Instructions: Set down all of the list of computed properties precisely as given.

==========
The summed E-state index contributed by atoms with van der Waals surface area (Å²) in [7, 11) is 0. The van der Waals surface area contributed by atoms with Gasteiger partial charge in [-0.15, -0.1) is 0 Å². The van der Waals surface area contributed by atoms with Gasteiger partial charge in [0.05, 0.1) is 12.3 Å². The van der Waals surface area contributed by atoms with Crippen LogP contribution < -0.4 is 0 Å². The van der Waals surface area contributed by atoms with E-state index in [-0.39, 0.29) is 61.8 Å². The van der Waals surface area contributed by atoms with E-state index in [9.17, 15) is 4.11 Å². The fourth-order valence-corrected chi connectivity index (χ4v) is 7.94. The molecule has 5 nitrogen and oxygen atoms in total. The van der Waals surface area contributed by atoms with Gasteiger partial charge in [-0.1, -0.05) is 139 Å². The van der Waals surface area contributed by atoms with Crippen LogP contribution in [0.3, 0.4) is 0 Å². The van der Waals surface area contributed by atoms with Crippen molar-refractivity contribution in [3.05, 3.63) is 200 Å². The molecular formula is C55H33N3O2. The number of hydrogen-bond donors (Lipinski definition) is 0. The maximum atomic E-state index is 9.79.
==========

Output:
The summed E-state index contributed by atoms with van der Waals surface area (Å²) in [7, 11) is 0. The van der Waals surface area contributed by atoms with Gasteiger partial charge in [-0.15, -0.1) is 0 Å². The van der Waals surface area contributed by atoms with Gasteiger partial charge in [0.05, 0.1) is 12.3 Å². The van der Waals surface area contributed by atoms with Crippen LogP contribution < -0.4 is 0 Å². The van der Waals surface area contributed by atoms with E-state index in [-0.39, 0.29) is 61.8 Å². The van der Waals surface area contributed by atoms with E-state index in [9.17, 15) is 4.11 Å². The fourth-order valence-corrected chi connectivity index (χ4v) is 7.94. The molecule has 5 nitrogen and oxygen atoms in total. The van der Waals surface area contributed by atoms with Gasteiger partial charge in [-0.1, -0.05) is 139 Å². The van der Waals surface area contributed by atoms with Crippen LogP contribution in [0.3, 0.4) is 0 Å². The van der Waals surface area contributed by atoms with Crippen molar-refractivity contribution in [3.05, 3.63) is 200 Å². The molecular formula is C55H33N3O2. The number of hydrogen-bond donors (Lipinski definition) is 0. The maximum atomic E-state index is 9.79.